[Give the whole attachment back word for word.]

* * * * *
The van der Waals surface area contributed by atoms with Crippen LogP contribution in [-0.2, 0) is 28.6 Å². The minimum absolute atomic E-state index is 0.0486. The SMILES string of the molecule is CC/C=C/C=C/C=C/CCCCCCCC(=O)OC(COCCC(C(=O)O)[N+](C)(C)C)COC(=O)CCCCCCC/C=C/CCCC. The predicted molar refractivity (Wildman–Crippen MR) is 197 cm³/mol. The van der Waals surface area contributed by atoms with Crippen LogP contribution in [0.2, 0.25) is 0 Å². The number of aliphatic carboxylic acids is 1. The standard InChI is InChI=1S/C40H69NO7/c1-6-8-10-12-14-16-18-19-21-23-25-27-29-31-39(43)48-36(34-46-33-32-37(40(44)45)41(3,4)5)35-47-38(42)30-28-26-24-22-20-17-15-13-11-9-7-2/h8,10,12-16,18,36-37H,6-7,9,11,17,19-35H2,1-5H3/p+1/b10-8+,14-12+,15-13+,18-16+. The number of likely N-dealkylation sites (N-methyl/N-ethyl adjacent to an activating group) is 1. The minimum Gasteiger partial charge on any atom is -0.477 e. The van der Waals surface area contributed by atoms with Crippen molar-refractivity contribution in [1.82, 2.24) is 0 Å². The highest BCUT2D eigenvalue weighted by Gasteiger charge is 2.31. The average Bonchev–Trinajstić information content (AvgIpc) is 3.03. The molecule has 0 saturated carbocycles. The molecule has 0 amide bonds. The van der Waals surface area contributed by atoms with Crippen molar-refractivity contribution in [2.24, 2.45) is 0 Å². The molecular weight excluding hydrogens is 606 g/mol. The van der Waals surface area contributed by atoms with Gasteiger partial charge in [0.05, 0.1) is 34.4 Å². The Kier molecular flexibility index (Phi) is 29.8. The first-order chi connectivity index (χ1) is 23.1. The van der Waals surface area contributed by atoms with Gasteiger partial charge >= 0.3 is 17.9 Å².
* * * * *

The van der Waals surface area contributed by atoms with Crippen LogP contribution in [-0.2, 0) is 28.6 Å². The minimum absolute atomic E-state index is 0.0486. The SMILES string of the molecule is CC/C=C/C=C/C=C/CCCCCCCC(=O)OC(COCCC(C(=O)O)[N+](C)(C)C)COC(=O)CCCCCCC/C=C/CCCC. The predicted molar refractivity (Wildman–Crippen MR) is 197 cm³/mol. The van der Waals surface area contributed by atoms with Crippen LogP contribution in [0.2, 0.25) is 0 Å². The number of aliphatic carboxylic acids is 1. The standard InChI is InChI=1S/C40H69NO7/c1-6-8-10-12-14-16-18-19-21-23-25-27-29-31-39(43)48-36(34-46-33-32-37(40(44)45)41(3,4)5)35-47-38(42)30-28-26-24-22-20-17-15-13-11-9-7-2/h8,10,12-16,18,36-37H,6-7,9,11,17,19-35H2,1-5H3/p+1/b10-8+,14-12+,15-13+,18-16+. The number of likely N-dealkylation sites (N-methyl/N-ethyl adjacent to an activating group) is 1. The minimum Gasteiger partial charge on any atom is -0.477 e. The van der Waals surface area contributed by atoms with Crippen molar-refractivity contribution in [1.82, 2.24) is 0 Å². The highest BCUT2D eigenvalue weighted by Gasteiger charge is 2.31. The average Bonchev–Trinajstić information content (AvgIpc) is 3.03. The molecule has 0 saturated carbocycles. The molecule has 0 amide bonds. The van der Waals surface area contributed by atoms with Crippen molar-refractivity contribution in [2.24, 2.45) is 0 Å². The molecular weight excluding hydrogens is 606 g/mol. The van der Waals surface area contributed by atoms with Gasteiger partial charge in [0.05, 0.1) is 34.4 Å². The Kier molecular flexibility index (Phi) is 29.8. The first-order chi connectivity index (χ1) is 23.1. The van der Waals surface area contributed by atoms with Gasteiger partial charge >= 0.3 is 17.9 Å².